It is counter-intuitive to try and measure the progress of art that is being created. As far as I know, composers don't count the number of notes they put in a new song. Dancers don't count their steps. Painters don't agonize over the number of brush strokes per day. But when I hear writers talk about their work, the number of words they put down per session or the number of pages they write is a barometer of progress. Why? Is this kind of measure helpful? Does it even make sense?
Like most writers, I keep track of the number of words I string together in each session. There is an emotional boost that comes from knowing that I saved 1,500-2,000 words after an evening of creating lies. Is that uplifting feeling a sham?
If I write 2,000 words of exposition that has to be cut later, wouldn't it be better to write 100 words that show instead of tell? I can write 60, 70, 80,000 words or more, but if the story has to be trashed because it's horrible then what was the point?
Between 1993 and 1999, I wrote a science fiction novel called The Salvation Strategy. It was 120,000 of the most convoluted, derivative and scatter shot words ever linked together in desperation. It will never see the light of day. The only reason I'm admitting to it is because I know no one will ever read it.
Is Fewer Better?
When I decided to start writing fiction again in 2012, I thought that word count didn't matter as much as progress within the particular story. I work from a detailed script (See Building a Better Plot) so as I write I'm aware of how much of the story I've told and how far I have to go. Knowing my narrative destination gave me a mental finish line that seemed more relevant than endlessly throwing words on the page, hoping that some critical mass of content could turn my story from a disjointed mess into a masterpiece. This idea trickled down into my reading, I routinely avoided authors who I felt released books that were bloated and unwieldy. I suppose on a certain level, I became a minimalist snob.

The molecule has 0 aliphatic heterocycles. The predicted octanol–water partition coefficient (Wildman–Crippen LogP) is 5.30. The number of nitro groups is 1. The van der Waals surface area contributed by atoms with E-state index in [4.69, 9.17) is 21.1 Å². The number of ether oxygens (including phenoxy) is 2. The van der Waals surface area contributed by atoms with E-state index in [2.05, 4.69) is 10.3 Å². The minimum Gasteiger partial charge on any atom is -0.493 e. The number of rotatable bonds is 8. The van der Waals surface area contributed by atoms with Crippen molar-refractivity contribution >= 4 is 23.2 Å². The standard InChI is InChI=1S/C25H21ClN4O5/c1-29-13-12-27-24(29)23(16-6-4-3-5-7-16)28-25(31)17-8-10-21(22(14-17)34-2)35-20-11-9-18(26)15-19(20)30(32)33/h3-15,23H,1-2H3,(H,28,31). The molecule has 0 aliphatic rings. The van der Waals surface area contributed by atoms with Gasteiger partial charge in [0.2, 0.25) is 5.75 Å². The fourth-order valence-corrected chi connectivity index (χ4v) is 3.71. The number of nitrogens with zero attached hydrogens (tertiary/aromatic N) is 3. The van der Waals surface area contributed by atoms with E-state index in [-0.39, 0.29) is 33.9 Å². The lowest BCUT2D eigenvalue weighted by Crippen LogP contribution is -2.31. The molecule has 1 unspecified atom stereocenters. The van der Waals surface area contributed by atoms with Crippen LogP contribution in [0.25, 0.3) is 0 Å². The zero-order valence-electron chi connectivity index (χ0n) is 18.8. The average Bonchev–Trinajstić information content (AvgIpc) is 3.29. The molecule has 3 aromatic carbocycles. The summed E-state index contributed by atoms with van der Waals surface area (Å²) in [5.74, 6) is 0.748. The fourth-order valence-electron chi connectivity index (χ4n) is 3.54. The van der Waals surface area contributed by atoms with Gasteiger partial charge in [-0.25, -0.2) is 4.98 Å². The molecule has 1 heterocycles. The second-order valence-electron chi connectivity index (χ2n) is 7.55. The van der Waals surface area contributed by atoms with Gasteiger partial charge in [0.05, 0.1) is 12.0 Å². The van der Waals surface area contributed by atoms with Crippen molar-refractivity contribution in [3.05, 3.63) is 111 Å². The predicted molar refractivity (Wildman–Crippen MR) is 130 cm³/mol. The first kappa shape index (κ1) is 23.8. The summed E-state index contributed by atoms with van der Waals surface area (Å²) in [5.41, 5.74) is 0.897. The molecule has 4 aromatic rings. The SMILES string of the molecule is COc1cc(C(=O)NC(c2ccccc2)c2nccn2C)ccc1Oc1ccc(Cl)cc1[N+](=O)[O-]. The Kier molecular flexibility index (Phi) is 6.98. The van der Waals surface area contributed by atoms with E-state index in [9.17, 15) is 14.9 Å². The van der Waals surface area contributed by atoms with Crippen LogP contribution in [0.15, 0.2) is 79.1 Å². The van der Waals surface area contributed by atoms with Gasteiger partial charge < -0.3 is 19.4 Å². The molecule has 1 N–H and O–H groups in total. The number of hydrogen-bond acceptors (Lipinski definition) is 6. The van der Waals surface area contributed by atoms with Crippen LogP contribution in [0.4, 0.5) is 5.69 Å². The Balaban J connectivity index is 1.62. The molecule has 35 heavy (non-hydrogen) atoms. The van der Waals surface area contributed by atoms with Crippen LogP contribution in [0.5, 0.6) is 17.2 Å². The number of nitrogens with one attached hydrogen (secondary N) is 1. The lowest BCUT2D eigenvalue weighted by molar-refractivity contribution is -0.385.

But I recently came to a revelation; the practice of writing is similar to exercising in the gym or training for a sport (See Why Your Writing Practice is Like Your Gym Membership). If each word is a rep and each writing session is a workout, then my craft can become stronger as I continue writing. Seen from that standpoint, my Salvation Strategy wasn't snafu seven years in the making. It was a process of squeezing the cliché out of me, to let some fresh ideas push through. It taught me both how to find my own voice and develop the mental stamina to write. If I didn't go through that 120,000 process, my craft might not be as good as it is now. (I'm sure some people think I need to practice for another seven years before my writing is any good, but that's not the point of this story.)
Authors of writing books like Stephen King, Robert McKee and David Morrell urge us to keep writing. Their advice has merit on several levels. The more we write, the more we can learn about writing and about ourselves. This can improve the quality of our stories no matter how long they are. The dancer might not count her steps, but she will practice constantly before a big performance. A composer doesn't count notes, but does experiment night and day with different arrangements before the song is done. The writer's words are our practice. The more practice, the better the writing will be. Some writers do focus on word count as an end in and of itself, but the key comes not from how many words are used, but how we find the right words.
What do you think? Does my analogy of word count as exercise make sense or are stories simply better if they have more words? Please comment below and let me know.